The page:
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0192 Notes on Marco Polo : vol.2
Notes on Marco Polo : vol.2 / Page 192 (Color Image)

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doi: 10.20676/00000246
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788   293. NAIAN

(Fe, 524). Somewhat older is the mention of « Mutapalay » on the so-called « Cantino » map of 1502 (cf. KAMMERER, La Mer Rouge, II, 391).

It may possibly also be the r !}   Mo-t'ê-pu or Mu-t'ê-pu (_ *Mutepul ?) of an « ancient
Chinese map », as supposed by FUJITA in his commentary on the Tao-i chih-lio (8 b).

YULE is certainly right when he says that Polo called the kingdom of Telingana by the name of the port he touched at. As to the story of the widow who reigned some forty years after the death of her husband, I have to point out that, according to JRAS, 1927, 598, this queen was not the widow, but the daughter of the deceased king.

293. NAIAN

naan Ft

naiam F, FA, TAI, TA3, VA; R naian F, Fr, FA, FB, L, V, VB

naias FAt
nain Fr, V
nania VL

nayam LT, P, TM nayan Fr, t, FA noiam VA

Nayan (Ch. Jÿ   Nai-yen, Pers. 3l,l; Nayan; means « eighty » in Mongolian) is given by

YULE (Y, I, 334; II, 505) as « the great-great-grandson of Chinghiz's brother Uchegin, called in the Chinese annals Bilgutai », and BENEDETTO (BI, 445) makes him a descendant of another of Chinghizkhan's brothers, Jöêi-gasar. BENEDETTO'S opinion is simply a mistake. As to YULE'S information, it is an arbitrary combination of two apparently conflicting statements, that of YS, 107, 4 b, which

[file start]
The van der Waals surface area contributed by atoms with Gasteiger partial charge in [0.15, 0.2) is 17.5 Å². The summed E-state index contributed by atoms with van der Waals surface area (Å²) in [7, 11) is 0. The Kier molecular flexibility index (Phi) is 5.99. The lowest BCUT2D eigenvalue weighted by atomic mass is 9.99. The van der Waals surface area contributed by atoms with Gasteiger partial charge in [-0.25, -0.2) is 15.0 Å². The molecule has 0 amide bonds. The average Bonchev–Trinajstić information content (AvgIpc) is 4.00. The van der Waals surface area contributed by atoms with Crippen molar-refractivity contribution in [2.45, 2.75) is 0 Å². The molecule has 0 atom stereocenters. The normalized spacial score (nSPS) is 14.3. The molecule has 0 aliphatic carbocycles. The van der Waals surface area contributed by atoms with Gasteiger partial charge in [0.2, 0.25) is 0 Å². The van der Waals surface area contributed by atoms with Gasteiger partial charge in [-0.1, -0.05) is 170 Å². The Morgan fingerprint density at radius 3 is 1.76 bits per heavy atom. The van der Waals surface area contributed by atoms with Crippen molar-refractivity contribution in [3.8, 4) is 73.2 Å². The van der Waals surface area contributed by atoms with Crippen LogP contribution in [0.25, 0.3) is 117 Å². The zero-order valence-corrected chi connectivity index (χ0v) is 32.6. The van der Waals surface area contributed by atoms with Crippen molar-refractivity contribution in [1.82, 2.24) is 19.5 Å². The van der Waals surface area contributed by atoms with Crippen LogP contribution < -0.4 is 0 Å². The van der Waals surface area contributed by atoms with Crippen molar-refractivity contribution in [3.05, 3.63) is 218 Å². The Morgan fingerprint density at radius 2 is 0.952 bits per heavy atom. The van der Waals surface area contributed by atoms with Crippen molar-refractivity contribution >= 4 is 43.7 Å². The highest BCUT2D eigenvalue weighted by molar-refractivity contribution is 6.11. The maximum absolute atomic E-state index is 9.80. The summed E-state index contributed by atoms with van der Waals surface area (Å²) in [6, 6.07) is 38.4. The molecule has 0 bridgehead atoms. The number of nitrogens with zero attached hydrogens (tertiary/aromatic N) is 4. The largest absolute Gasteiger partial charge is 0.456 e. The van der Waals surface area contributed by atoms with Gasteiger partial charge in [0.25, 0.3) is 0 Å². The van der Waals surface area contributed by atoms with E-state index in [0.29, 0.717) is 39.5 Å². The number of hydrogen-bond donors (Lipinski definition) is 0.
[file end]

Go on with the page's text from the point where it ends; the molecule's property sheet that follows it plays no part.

names the « great prince » Jrj   Nai-yen as the son of the prince of VII ÿ Kuang-ning 11.

Kua-tu (read A45Chao-tu, Jautu) and the great-grandson (not great-great-grandson) of Chinghizkhan's half-brother Bälgütäi (cf. also YS, 59, 1 b), and that of the Persian historians, who see in him a descendant of Chinghiz-khan's youngest brother, Tämügä-otcigin (not « uchegin » [= üêügän], as is still said too often). Kuang-ning is to the WSW. of Mukden, N. of j j.1-1 Chin-chou, and there is no doubt that this appanage belonged to Bälgütäi's family, but the « great prince » Nayan of the

genealogical tables ( YS, 107, 4 b) must be the prince Vi   Na-ya (Naya) who was almost induced
to join in Nayan's revolt; Rasidu-'d-Din also employs sometimes l,l; Naya for Nayan, and the two forms seem to be equivalent; there are thus two princes Nayan living at the same time and almost in the same regions. The Nayan who revolted against Qubilai is not named in the genealogical tables perhaps because his name had been suppressed from the Imperial family records after he had been put to death, and it is by mistake that subsequent writers (for instance the Yüan ship hsin-pien, 19, 1 a) have thought he was the Nayan of the lineage of Bälgütäi. HUNG Ch tin and particularly T'u Chi (75, 8 a) have shown that the Chinese texts themselves give strong arguments for placing Nayan among Tämügä-otcigin's descendants, and there is no doubt that the Persian historians are correct on that point. The genealogy of Nayan can almost certainly be fixed as follows : Tämügä-otcingin, Jibügän, Tayacar (> Tâcar), Ajul, Nayan; Nayan was thus a great-great-grandson of Tämügä-otêigin (cf. Bl, II, 94, corrected with T'u Chi, 75, 7 b-8 b); instead of being Qubilai's « uncle », as Polo has it, he was a cousin younger by three generations.